On the final trading day of the year, experts on the street are looking ahead to 2010, with the big question looming of whether 2009's market rally can be replicated, or whether a major pullback is on the horizon. Despite a better-than-expected jobless claims number, stocks are trading to the downside during a shortened trading session, so what are your keys to a successful play on the market right now?
Fast Money Strategy Session
In Thursday's trading, the bulls to have checked out for the year, as stocks trade to the downside during the session, although there are several pockets of the market showing strength. Steve Cortes of Veracuz highlights the resistance level experienced by the S&P around the 1120-1130 level this week, and thinks the market will simply limp through the end of today's session. Jon Najarian sees the potential to break through this technical level in early 2010, despite a possible "bumpy road" for stocks. He expects a dip in early 2010, followed by some "aggressive buying" in the second two weeks of the month.
Data on moves in January can also be looked at on an historical level. Birinyi Associates research shows that when the S&P 500 experiences a yearly move above 20%, the following January averages upward swings of 3.55%. Katie Stockton of MM Partners agrees that January looks to finish strongly, although she expects a short-term pullback in the first week or two of the month, a result of certain stocks being overbought prior to the year's end. She also doesn't see the 1120-1130 resistance level as a big benchmark and thinks the breakout for the market is already underway, setting up a positive trend for the next month.
But will investors be lured into taking profits off the market's strength? Brian Kelly of Kanundrum thinks the big story is the dollar . If the dollar gets stronger over the next few weeks, he thinks the market could be poised for a sell-off. As long as there is liquidity, as long as money is cheap, the market will go higher, he says.
Hot Trade of the Year: Commodities
Commodities have been the hot trade throughout 2009, but is this strength in commodities set to continue through the new year? With the dollar weakening in Thursday's trading, commodities are benefiting. Is this space a smart play, or should you be scaling back on your investments?
Brian Kelly thinks the only direction for commodities is up, but focuses on oil . The supply/demand of oil is pretty tenuous, he says, with only around 300-400,000 barrels of excess supply. If you believe in global growth and if you believe that China is going to grow any faster than 8-9%, he predicts that oil could be headed to $87 or $97 per barrel. Katie Stockton sees the oil ETFs, specifically the OIH, as oversold on a relative basis and suggests this as a way to play a potential upside in the commodity.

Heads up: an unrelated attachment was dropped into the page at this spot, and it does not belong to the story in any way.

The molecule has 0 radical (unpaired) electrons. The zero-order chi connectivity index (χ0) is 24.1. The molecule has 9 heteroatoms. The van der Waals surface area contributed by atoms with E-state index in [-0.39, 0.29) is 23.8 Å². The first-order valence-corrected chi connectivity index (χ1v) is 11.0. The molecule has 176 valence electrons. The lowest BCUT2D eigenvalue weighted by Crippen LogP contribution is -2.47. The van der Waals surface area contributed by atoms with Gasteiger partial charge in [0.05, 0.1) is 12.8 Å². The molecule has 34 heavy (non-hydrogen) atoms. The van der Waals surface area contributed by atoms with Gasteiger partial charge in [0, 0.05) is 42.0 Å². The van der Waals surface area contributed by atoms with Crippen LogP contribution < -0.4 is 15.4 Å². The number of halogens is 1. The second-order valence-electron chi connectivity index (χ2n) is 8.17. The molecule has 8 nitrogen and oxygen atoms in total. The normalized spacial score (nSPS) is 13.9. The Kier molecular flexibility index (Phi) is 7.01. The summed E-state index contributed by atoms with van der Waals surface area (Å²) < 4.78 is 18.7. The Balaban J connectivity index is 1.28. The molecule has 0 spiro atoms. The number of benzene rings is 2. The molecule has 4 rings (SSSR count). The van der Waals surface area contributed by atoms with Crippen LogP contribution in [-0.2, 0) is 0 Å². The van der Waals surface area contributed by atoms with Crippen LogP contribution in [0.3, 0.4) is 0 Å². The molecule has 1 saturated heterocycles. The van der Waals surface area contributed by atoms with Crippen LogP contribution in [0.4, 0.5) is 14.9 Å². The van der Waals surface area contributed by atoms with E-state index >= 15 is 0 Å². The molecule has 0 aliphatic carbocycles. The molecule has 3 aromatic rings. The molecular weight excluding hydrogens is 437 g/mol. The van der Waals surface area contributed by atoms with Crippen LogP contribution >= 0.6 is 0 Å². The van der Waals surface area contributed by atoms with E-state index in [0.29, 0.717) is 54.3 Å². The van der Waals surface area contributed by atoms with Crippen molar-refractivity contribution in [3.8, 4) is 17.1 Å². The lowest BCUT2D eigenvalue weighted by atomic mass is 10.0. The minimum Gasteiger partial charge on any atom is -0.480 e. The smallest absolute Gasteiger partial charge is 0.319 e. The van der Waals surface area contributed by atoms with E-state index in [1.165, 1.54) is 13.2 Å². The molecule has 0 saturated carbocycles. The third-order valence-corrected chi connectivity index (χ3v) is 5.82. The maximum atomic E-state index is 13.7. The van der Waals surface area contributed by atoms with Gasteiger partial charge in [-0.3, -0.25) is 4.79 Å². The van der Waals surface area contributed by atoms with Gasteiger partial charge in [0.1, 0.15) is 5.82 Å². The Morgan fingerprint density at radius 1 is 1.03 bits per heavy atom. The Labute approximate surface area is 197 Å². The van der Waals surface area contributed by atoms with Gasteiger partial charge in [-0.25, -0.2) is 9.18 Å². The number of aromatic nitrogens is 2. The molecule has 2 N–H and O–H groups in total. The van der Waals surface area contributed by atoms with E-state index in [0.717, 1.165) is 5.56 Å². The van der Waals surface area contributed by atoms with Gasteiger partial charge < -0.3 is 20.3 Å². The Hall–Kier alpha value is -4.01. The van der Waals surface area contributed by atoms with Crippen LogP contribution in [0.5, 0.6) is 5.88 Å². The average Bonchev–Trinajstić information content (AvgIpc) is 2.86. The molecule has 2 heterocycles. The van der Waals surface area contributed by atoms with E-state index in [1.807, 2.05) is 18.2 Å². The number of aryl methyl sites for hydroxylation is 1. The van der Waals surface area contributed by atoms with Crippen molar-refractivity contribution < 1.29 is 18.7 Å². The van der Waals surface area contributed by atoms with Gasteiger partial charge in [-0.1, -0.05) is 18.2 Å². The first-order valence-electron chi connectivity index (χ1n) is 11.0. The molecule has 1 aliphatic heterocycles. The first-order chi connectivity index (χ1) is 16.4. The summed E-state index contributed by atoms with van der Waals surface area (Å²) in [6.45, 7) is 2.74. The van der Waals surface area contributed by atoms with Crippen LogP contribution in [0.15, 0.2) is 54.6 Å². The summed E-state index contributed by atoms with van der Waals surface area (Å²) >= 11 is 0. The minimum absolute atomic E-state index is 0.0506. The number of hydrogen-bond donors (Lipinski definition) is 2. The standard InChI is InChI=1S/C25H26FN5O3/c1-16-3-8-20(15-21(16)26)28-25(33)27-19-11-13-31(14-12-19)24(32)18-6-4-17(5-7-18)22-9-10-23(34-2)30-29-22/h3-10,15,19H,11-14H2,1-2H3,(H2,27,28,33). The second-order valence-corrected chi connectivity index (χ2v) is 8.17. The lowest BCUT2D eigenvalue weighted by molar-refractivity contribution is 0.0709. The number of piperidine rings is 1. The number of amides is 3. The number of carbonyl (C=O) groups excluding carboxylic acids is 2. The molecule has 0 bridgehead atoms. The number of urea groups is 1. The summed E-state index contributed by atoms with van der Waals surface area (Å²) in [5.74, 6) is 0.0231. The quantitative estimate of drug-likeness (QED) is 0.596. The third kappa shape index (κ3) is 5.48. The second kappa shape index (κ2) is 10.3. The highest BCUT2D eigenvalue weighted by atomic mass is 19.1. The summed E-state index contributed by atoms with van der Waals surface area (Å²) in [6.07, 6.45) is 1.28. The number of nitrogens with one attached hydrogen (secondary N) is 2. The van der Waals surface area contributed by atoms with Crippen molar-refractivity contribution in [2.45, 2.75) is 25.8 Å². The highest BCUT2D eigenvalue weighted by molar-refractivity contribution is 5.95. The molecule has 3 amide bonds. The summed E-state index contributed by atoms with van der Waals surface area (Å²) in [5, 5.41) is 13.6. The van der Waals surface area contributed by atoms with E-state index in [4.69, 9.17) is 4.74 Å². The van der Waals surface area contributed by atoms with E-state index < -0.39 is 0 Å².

Taking the dissenting position, however, is Steve Cortes, who thinks the commodities trade is extremely overcrowded, which makes for a dangerous trading environment. He points out that the trade is predicated on China, which has begun to lag the US in terms of the recovery over the last 4 months.
Comeback Trade of the Year: Financials
One sector that has been at the center of the economic turmoil over the past two years, the financials have also been some of the strongest to rebound, doubling since the March lows. There are major shifts in the industry with Morgan Stanley's John Mack and Bank of America's Ken Lewis serving out their final day at the head of their respective companies.
Although for most of 2009, bets on the financial sector have been profitable, are these stocks looking to pop in 2010, or will they be facing substantial headwinds moving forward?
Katie Stockton points out that the major financial ETF is oversold on a relative basis, suggesting that it looks similar to the energy space and thinks it stands to benefit from rotation early in the year. Jon Najarian likes plays on Bank of America over Citigroup, pointing out that BAC is positioned well to deal with the IPOs and new share issuances in the next year, underwriting which also stands to be profitable for JPMorgan and Goldman Sachs . Insiders he has spoken to at Bank of America have told Najarian that the first quarter of 2010 stands to be a "blowout" as far as M&A business, possibly pushing the stock up to $25. Steve Cortes agrees, but thinks stocks like Goldman Sachs and Morgan Stanley are better suited because they have less exposure to home mortgages.
Tech Trade for 2010: Apple?
Early reports estimate that Apple could sell in the ballpark of 10 million tablets during 2010 could be a big revenue driver for the company, how do you play Apple stock? Steve Cortes reads market movement favoring Apple over Amazon, with traders betting that the former company will likely control the space. There is plenty of speculation about the device, which is rumored to have a touch screen and could potentially serve many more functions, "this is the game-changer," says Jon Najarian. Look to January 26th, he says, when the world will get its first look into the new product from Apple.
Key Sectors/Stocks into 2010
What sectors and stocks do the traders have their eyes on going into 2010?
Jon Najarian: Apple and Google make tech the sector for 2010, he says.
Brian Kelly is looking at Agriculture stocks suggesting names like the DBA , Mosaic and Potash.
Katie Stockton has her eyes on the EFA and EEM heading into 2010.
Call the Close
Around the horn, are the traders buying or selling into the end of the year?
Katie Stockton: Sell on the close if you're short-term
Jon Najarian: Stocks will drop into the close
Brian Kelly: Buy on today's weakness
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CNBC.com with wires